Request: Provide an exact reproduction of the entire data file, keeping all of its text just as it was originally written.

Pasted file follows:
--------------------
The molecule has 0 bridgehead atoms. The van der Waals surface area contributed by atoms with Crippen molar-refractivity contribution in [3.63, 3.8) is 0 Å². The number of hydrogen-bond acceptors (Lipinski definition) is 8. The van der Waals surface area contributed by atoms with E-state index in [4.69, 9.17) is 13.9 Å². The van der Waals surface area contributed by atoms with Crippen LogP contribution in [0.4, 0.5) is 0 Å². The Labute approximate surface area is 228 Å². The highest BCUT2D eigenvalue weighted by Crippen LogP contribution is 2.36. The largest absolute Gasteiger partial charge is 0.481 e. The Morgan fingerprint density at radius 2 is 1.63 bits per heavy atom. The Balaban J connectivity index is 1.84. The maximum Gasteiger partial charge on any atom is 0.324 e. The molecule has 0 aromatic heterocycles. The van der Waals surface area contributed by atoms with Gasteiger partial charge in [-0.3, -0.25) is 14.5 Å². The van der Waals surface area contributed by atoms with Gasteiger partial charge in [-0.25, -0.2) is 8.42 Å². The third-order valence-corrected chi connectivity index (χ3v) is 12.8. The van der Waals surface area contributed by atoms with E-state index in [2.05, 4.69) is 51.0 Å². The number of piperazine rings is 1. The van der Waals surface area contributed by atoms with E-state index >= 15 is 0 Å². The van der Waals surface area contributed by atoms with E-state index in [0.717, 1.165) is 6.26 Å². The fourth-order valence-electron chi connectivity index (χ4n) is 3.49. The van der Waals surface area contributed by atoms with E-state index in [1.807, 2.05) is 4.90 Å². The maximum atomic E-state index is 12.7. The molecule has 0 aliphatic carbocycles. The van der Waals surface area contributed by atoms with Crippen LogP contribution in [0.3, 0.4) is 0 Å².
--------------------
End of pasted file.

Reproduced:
The molecule has 0 bridgehead atoms. The van der Waals surface area contributed by atoms with Crippen molar-refractivity contribution in [3.63, 3.8) is 0 Å². The number of hydrogen-bond acceptors (Lipinski definition) is 8. The van der Waals surface area contributed by atoms with E-state index in [4.69, 9.17) is 13.9 Å². The van der Waals surface area contributed by atoms with Crippen LogP contribution in [0.4, 0.5) is 0 Å². The Labute approximate surface area is 228 Å². The highest BCUT2D eigenvalue weighted by Crippen LogP contribution is 2.36. The largest absolute Gasteiger partial charge is 0.481 e. The Morgan fingerprint density at radius 2 is 1.63 bits per heavy atom. The Balaban J connectivity index is 1.84. The maximum Gasteiger partial charge on any atom is 0.324 e. The molecule has 0 aromatic heterocycles. The van der Waals surface area contributed by atoms with Gasteiger partial charge in [-0.3, -0.25) is 14.5 Å². The van der Waals surface area contributed by atoms with Gasteiger partial charge in [-0.25, -0.2) is 8.42 Å². The third-order valence-corrected chi connectivity index (χ3v) is 12.8. The van der Waals surface area contributed by atoms with E-state index in [2.05, 4.69) is 51.0 Å². The number of piperazine rings is 1. The van der Waals surface area contributed by atoms with E-state index >= 15 is 0 Å². The van der Waals surface area contributed by atoms with E-state index in [0.717, 1.165) is 6.26 Å². The fourth-order valence-electron chi connectivity index (χ4n) is 3.49. The van der Waals surface area contributed by atoms with E-state index in [1.807, 2.05) is 4.90 Å². The maximum atomic E-state index is 12.7. The molecule has 0 aliphatic carbocycles. The van der Waals surface area contributed by atoms with Crippen LogP contribution in [0.3, 0.4) is 0 Å².